What if your child needs help, but can't make important decisions for themselves because of some medical condition? Want to make medical decisions for them when they're not able to? Or see their grades, handle financial affairs if they're in a coma? Then you need to make sure they have three very important documents to allow you to help or someone else to help in time of need.
The documents needed are actually the most overlooked estate planning documents for the majority of estate plans, but particularly so when it's your College Aged Child. Those documents are the Medical Power of Attorney or Advanced Health Care Directive, Durable Power of Attorney and HIPAA. Because of state privacy laws, college privacy policies and HIPAA (Health Information Portability Authorization Act) when your child turns 18 they're an adult in the eyes of the law and even though you're their parent you may be powerless to make decisions for them if they're unable to.
Most of us are familiar with the Advanced Health Care Directive, also known as a Living Will, because of the infamous legal battle that ensued from 1998 to 2005 over continuing life support for Terry Schiavo. No parent wants to live that nightmare.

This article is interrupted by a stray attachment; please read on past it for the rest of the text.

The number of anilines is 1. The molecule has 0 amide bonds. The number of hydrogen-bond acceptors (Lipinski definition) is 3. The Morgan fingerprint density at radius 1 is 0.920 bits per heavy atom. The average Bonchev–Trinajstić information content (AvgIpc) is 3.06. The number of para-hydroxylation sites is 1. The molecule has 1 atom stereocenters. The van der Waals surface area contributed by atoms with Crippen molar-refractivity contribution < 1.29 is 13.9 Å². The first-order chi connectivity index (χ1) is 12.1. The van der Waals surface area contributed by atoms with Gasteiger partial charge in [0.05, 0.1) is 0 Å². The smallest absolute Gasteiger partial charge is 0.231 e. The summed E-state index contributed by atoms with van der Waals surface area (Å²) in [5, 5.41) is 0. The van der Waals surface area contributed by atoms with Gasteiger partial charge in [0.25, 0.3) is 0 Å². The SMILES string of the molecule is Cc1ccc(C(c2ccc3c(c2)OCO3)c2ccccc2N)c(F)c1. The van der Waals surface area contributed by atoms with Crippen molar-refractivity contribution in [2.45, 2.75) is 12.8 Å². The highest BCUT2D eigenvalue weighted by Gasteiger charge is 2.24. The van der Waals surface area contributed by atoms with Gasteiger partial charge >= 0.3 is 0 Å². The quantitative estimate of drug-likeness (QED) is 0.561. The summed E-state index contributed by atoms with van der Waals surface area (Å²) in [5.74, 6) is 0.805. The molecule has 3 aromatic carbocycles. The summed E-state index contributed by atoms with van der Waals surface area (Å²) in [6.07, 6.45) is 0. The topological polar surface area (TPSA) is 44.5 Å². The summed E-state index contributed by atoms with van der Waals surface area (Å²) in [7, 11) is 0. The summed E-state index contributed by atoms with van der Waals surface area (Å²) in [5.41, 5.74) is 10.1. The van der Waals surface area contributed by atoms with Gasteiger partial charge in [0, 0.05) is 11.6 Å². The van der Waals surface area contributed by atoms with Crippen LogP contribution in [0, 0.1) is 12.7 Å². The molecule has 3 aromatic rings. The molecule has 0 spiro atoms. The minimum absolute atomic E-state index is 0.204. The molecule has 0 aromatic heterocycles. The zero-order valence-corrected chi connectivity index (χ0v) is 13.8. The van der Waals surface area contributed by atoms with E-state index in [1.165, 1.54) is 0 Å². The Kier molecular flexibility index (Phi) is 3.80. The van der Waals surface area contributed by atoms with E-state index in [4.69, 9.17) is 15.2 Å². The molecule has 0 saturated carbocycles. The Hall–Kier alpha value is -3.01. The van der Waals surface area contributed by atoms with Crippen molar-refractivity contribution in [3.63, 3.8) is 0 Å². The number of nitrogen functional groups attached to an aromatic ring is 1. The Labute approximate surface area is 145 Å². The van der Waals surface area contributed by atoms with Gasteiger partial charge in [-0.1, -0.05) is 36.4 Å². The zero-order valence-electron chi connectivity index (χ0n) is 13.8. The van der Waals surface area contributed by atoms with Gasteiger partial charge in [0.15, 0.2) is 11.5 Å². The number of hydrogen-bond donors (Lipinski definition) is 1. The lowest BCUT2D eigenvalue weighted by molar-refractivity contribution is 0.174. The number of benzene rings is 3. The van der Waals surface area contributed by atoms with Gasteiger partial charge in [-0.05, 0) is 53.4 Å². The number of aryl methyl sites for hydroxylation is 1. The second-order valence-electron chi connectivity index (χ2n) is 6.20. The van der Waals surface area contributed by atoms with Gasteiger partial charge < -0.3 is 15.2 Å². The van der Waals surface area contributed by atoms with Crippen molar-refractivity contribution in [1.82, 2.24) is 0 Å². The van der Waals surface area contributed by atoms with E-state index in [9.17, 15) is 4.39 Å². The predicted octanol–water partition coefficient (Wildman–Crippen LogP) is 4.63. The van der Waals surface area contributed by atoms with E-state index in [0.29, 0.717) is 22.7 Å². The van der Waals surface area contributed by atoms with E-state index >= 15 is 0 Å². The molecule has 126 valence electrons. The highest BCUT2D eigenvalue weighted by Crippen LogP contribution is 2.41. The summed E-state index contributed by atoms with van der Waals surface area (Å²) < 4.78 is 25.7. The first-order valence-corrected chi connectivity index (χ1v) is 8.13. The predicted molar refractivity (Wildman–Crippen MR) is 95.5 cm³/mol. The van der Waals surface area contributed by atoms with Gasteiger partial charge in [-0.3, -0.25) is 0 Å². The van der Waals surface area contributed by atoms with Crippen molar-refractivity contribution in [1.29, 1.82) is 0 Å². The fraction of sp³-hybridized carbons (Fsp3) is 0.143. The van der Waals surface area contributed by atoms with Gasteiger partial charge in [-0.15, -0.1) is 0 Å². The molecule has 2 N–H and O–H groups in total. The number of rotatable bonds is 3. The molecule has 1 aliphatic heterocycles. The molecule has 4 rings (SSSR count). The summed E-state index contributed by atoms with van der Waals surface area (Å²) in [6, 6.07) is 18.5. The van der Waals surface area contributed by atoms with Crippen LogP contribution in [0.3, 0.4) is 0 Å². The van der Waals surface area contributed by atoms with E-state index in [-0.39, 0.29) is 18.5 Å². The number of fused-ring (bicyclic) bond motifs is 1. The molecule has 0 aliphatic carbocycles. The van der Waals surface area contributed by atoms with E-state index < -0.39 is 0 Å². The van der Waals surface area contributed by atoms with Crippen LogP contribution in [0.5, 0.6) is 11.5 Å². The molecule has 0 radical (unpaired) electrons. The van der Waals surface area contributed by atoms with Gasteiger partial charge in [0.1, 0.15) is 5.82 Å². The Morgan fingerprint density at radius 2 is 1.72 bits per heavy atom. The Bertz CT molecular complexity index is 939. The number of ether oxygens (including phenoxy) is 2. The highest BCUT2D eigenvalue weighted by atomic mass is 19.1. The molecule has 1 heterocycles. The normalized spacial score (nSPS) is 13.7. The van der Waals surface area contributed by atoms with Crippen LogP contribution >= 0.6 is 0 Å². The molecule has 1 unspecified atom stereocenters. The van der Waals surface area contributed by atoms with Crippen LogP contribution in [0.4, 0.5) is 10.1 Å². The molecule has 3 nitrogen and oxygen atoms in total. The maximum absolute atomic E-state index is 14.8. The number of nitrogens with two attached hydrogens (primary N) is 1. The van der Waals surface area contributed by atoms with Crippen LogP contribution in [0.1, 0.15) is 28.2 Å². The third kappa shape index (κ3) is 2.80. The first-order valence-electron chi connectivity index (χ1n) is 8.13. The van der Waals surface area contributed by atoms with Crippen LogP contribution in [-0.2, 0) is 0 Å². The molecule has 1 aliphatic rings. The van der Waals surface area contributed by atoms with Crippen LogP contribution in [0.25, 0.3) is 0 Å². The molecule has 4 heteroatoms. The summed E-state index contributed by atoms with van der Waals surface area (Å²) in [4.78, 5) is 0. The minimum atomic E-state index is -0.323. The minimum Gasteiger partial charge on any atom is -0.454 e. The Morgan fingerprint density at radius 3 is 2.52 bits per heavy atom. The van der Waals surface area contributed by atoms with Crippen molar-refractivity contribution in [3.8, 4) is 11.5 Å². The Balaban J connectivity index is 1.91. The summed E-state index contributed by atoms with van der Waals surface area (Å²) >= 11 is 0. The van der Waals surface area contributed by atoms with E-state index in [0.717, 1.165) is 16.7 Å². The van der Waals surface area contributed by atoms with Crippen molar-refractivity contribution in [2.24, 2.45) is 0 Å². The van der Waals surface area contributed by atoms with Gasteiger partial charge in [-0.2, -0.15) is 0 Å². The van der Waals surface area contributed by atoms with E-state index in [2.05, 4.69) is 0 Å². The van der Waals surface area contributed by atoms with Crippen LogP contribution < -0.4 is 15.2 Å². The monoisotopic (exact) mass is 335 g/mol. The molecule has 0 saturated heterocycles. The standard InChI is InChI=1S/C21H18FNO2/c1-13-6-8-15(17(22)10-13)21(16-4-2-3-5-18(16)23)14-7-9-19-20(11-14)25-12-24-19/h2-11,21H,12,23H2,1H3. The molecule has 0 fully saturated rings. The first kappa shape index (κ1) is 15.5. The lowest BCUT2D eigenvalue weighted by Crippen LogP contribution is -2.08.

The other document is the HIPAA authorization form. This document provides for the release of medical records and permits the authorized person named in the document to talk to their doctor so informed medical decisions can be made.
Finally, your adult child should have a Durable Power of Attorney so that your child's financial affairs can be handled when they're unable to. This document can also allow you to see their grades if they're in college.
Your child is an adult, so treat them like one and discuss these extremely important documents. Explain to them that these documents can be revoked at any time and that they remain in charge of their own personal affairs. You should also discuss in advance how and why these documents should be used and agree to abide by that discussion.
Without these estate planning tools you might be shut out of obtaining information and involved in decision making that affects your child until a Court has ruled in an expensive guardianship proceeding who should be permitted to know this information and make these decisions.
Finally, it's never to early to have your adult child begin thinking about a basic will in combination with these other valuable estate planning tools. Give us a call to schedule an appointment to address all of these concerns.